Collagen is widely used in drugs, biomaterials, foods, and cosmetics. By-products of the fishing industry are rich sources of collagen, which can be used as an alternative to collagen traditionally harvested from land mammals.
However, commercial applications of fish-based collagen are limited by the low efficiency, low productivity, and low sustainability of the extraction process. This study applied a new technique (electrodialysis) for the extraction of Takifugu flavidus skin collagen.
We found electrodialysis to have better economic and environmental outcomes than traditional dialysis as it significantly reduced the purification time and wastewater (~95%) while maintaining high extraction yield (67.3 ± 1.3 g/100 g dry weight, p < 0.05).
SDS-PAGE, amino acid composition analysis, and spectrophotometric characterization indicated that electrodialysis treatment retained the physicochemical properties of T. flavidus collagen.
Heavy metals and tetrodotoxin analyses indicated the safety of T. flavidus collagen. Notably, the collagen had similar thermal stability to calf skin collagen, with the maximum transition temperature and a denaturation temperature of 41.8 ± 0.35 and 28.4 ± 2.5 °C, respectively.
All evidence suggests that electrodialysis is a promising technique for extracting collagen in the fishing industry and that T. flavidus skin collagen could serve as an alternative source of collagen to meet the increasing demand from consumers.
Fish skin collagen
The study, for the first time, introduced electrodialysis for the extraction of fish skin collagen (T. flavidus). This cost-effective technique was found to be superior to traditional dialysis with its advanced efficiency (2 h/trial), large capacity (100 L/trial), high extraction yield (67.3 ± 1.3 g/100 g DW), and better environmental sustainability (6 L wastewater/L sample).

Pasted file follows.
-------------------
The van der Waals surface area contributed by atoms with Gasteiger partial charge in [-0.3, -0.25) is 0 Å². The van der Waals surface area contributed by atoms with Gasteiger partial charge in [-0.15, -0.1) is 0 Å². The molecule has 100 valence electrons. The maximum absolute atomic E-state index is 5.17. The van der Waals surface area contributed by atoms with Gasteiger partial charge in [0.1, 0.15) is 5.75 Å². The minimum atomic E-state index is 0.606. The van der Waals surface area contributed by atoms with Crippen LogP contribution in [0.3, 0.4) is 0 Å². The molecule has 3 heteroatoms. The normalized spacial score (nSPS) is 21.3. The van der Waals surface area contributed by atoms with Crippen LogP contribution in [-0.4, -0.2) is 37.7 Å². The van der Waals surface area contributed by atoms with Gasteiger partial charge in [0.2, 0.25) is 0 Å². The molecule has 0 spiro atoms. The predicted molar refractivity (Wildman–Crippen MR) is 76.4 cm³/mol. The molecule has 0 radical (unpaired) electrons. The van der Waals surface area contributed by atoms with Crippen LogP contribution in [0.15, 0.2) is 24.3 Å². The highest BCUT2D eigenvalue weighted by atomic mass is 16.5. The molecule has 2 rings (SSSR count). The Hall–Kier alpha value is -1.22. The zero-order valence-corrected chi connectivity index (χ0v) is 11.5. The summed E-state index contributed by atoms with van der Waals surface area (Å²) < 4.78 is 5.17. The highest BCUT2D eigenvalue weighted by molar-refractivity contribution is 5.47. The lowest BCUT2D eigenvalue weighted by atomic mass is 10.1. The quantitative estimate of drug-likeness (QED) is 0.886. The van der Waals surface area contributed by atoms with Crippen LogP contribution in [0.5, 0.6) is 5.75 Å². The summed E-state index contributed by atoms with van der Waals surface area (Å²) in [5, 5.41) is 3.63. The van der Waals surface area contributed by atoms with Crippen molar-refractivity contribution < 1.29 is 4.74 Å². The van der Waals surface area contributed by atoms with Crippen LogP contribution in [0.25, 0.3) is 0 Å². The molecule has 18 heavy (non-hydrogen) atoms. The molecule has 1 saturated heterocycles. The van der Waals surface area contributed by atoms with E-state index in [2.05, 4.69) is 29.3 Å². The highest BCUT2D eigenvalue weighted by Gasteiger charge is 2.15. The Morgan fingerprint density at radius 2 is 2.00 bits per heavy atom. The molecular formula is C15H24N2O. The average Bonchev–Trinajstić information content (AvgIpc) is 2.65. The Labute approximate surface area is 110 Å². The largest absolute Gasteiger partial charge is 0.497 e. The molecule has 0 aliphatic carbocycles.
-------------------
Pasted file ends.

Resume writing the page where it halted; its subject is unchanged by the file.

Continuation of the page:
SDS-PAGE, amino acid composition analysis, and spectrophotometric characterization demonstrated that T. flavidus collagen extracted by electrodialysis primarily consisted of type I collagen with a purity of 96.1 ± 1.3%.
ICP-MS analysis demonstrated that the heavy metals of T. flavidus collagen were less than the Chinese national standards. ELISA analysis indicated the safety of T. flavidus collagen.
Notably, the collagen appeared to have better thermal stability than other fish species, with Tmax and Td of 41.8 ± 0.35 and 28.4 ± 2.5 °C, respectively. This observation can be attributed to its relative higher imino acid content (246 ± 0.04 residues/1000 amino acid residues).
Cell proliferation experiment demonstrated that the cell proliferation rates of the experimental groups were slightly higher than those of the negative control group, but there was no significant difference. In addition, both NaCl level and pH condition were found to affect the relative solubility of T. flavidus collagen.
All evidence suggests that electrodialysis is a promising technique for fish collagen and that T. flavidus skin collagen could serve as an alternative source of collagen to meet the increasing demand from academia and industry.